Our View: Sustainability is important to Steamboat area residents
Sustainability efforts in Steamboat Springs and Routt County are on the rise, and that is welcome news for anyone concerned about climate change and how it could affect the snowy winters that help fuel our local economy.
In recent weeks, Steamboat Pilot & Today has reported on the upcoming plastic bag ban that will go into effect in the city Oct. 1, a collaborative effort by the city and county to devise and implement a climate action and resiliency plan and a newly formed solar cooperative serving Moffat and Routt counties. And maybe the biggest headline to date was Steamboat Ski and Resort Corp.’s decision to create a new sustainability department, an announcement made last week.
In announcing the news, Ski Corp. also revealed that longtime Yampa Valley Sustainability Council Executive Director Sarah Jones had been hired to lead the new department, and we can’t think of a better person to guide those efforts. Jones has been a tireless advocate for sustainability over the years, and during her tenure, the Sustainability Council has led the charge on many of the major “green” projects happening now in the Yampa Valley, including zero-waste initiatives, recycling drives and sustainable schools and green building initiatives.
We fully expect Jones to continue that success at Steamboat Resort, and we applaud Ski Corp.’s decision to invest in a new department dedicated solely to sustainability. Ski Corp. is doing the right thing at the right time with the right person, and now, it’s up to them to adequately staff and fund the department to implement meaningful initiatives.
At issue: Several local sustainability efforts have been announced lately, including Steamboat Ski and Resort Corp.’s launch of a new sustainability department.
Our View: These efforts are important, and in particular, we’ve been impressed with the work of Sarah Jones and the Yampa Valley Sustainability Council. Jones will now lead Steamboat Resort’s sustainability programs, and we expect good things.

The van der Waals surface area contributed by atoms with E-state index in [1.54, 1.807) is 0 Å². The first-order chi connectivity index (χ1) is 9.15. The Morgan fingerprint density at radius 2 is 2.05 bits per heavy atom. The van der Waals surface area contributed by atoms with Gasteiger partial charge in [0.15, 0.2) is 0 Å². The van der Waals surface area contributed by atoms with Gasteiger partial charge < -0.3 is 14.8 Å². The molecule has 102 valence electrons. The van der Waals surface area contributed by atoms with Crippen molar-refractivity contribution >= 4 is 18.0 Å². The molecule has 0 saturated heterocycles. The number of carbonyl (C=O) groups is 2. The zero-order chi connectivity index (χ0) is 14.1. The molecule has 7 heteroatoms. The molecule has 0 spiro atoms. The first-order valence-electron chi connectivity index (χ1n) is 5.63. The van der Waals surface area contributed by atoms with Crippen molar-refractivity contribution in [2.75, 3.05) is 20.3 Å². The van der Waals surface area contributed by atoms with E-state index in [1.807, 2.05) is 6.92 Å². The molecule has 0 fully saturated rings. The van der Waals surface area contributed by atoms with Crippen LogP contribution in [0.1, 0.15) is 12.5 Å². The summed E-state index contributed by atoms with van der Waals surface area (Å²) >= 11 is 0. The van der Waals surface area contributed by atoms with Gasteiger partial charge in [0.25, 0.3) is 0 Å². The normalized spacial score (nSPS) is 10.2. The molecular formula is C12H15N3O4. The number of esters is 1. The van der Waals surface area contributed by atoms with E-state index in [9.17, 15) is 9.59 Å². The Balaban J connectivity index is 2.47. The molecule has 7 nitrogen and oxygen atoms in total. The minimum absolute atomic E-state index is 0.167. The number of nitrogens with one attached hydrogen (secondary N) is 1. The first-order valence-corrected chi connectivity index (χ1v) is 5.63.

- Logan Molen, publisher
- Lisa Schlichtman, editor
- Michael Marchand, community representative
- Jim Beers, community representative
We are also impressed with how the Sustainability Council is responding to the loss of its executive director. Board President Scott Conner will take over the reins of the organization as an interim, which will give the council time to find the right replacement for Jones, who leaves big shoes to fill. This succession plan makes good sense and allows council leadership to continue building on the momentum they’ve created while also allowing time to “reset” and possibly rethink the organization’s future needs.
And if you thought only adults were involved in local sustainability efforts, you’d be wrong. Young people in our community are also making sure their voices are heard on issues like climate change, and Steamboat Springs High School student Emi Cooper is a shining example.
In addition to protesting weekly on the courthouse lawn in downtown Steamboat, Emi is now organizing a Climate Strike at the high school on Friday, Sept. 20. Students who choose to participate will walk out of school at 9:50 a.m. and walk to the courthouse where they will strike until returning to the school at 1 p.m.
The local strike is planned in conjunction with a global, youth-led strike that is being held in advance of the UN Climate Summit on Monday, Sept. 23. Community members are invited to attend the strike as a show of solidarity for the Steamboat students.
Sustainability is something many people in Steamboat Springs and Routt County are passionate about, and it’s exciting to see businesses, elected officials, community groups and young people taking action on the issue through innovative and well-executed programs.
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